Most of the bears in captivity have been registered in a central database. Several surveys on bears in captivity have been initiated over the years, where information about the bears and their owners was collected, following a specially prepared questionnaire. The bears’ owners received advice on improvement of food, living conditions, health and general care for bears. NACRES staff also checked whether the owner had a permit to keep the bear. This was very often not the case. Curiously, the owners did not use the bears to gain money from them. It is thought that the caged bears are kept as a status symbol. In 2007 three poorly kept bears that lived in a closed-down zoo near Tbilisi were taken to the Bear Forest in the Netherlands. This rescue operation generated a lot of nationwide media attention towards the problem, which put the captive bear issue back on the agenda. With the survey data, the next step was to implement the Captive Bear Action Plan. Furthermore, the development of a shelter for confiscated or rescued bears should be developed. Unfortunately, many of our joint efforts have thus far shown little success. Mostly because of the priorities within the government.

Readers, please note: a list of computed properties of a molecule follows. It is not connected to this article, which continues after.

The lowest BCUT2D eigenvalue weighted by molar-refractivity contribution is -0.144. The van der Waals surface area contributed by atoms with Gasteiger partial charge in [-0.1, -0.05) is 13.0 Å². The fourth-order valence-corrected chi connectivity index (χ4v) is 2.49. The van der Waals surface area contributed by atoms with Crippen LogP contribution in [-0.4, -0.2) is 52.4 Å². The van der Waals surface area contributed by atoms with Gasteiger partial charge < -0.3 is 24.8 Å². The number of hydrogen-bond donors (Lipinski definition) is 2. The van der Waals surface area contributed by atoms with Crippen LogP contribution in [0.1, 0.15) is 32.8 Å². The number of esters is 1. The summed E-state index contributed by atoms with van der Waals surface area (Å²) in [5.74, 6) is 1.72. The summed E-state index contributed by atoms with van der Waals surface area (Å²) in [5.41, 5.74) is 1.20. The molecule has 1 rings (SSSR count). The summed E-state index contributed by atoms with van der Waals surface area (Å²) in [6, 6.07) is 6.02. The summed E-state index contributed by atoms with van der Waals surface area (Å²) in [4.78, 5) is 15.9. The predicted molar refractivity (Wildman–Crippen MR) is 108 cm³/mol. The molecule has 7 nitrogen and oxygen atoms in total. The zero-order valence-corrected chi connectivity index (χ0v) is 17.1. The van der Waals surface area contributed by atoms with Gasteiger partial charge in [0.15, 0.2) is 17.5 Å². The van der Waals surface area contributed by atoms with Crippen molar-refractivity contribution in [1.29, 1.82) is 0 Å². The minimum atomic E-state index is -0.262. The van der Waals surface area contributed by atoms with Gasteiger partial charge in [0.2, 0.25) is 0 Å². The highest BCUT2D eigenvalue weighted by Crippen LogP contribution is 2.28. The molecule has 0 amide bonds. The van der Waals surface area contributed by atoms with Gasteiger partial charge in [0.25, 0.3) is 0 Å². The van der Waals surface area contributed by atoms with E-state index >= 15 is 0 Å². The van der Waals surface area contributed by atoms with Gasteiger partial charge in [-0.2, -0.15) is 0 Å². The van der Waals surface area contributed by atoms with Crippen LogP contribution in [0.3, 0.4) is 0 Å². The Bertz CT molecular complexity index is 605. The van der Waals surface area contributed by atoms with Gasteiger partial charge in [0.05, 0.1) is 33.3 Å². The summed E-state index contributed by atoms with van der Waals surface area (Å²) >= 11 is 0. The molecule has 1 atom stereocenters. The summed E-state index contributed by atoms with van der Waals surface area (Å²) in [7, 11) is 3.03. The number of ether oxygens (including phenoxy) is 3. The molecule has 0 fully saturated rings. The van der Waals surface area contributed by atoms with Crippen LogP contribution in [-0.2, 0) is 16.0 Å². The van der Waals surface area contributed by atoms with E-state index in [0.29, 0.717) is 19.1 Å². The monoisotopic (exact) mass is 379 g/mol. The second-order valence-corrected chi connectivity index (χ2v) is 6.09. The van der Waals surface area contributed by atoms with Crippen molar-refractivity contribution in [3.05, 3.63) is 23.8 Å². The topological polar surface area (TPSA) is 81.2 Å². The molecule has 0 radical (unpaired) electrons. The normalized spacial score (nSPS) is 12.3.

Since 2019, Bears in Mind cooperates with SEED in an awareness initiative, hoping to find lasting solutions for the problems related to captive bears in Georgia.

Between 2008-2011, Bears in Mind supported the project “Let’s Meet and Protect Bears- the Symbol of BiH Forests”, coordinated by Dr Nasir Sinanovic from the University of Sarajevo. The overall goal of this project was to create positive awareness and understanding about wild bears amongst the general public. The main problem and challenge is that there was very little scientific data on wild bears in BiH during those years. That’s why Bears in Mind thought it of importance that a pilot study was carried out and data was gathered in a central and specifically designed database. Bears in captivity were also registered in a special section. Various sources of information were used and people approached who were involved in bears somehow (so-called stakeholders): forestry officials, livestock herders, beekeepers, NGOs/GOs, hunters, mountaineer groups, tourist organizations, but also local people living in close proximity to bears. This way a general guesstimation could be made about the size of the population of bears living in BiH. Detailed information about human-bear conflict has also been gathered of bears raiding beehives, orchards and cornfields. The complete database has served as a solid base for brown bear management in BiH.

In India, habitat fragmentation and destruction is one of the main threats to bears, others being poaching for bile extraction (this has started in India according to a recent report), poaching for meat (rampant in some states) and human/animal conflict within or near the forest.

Public awareness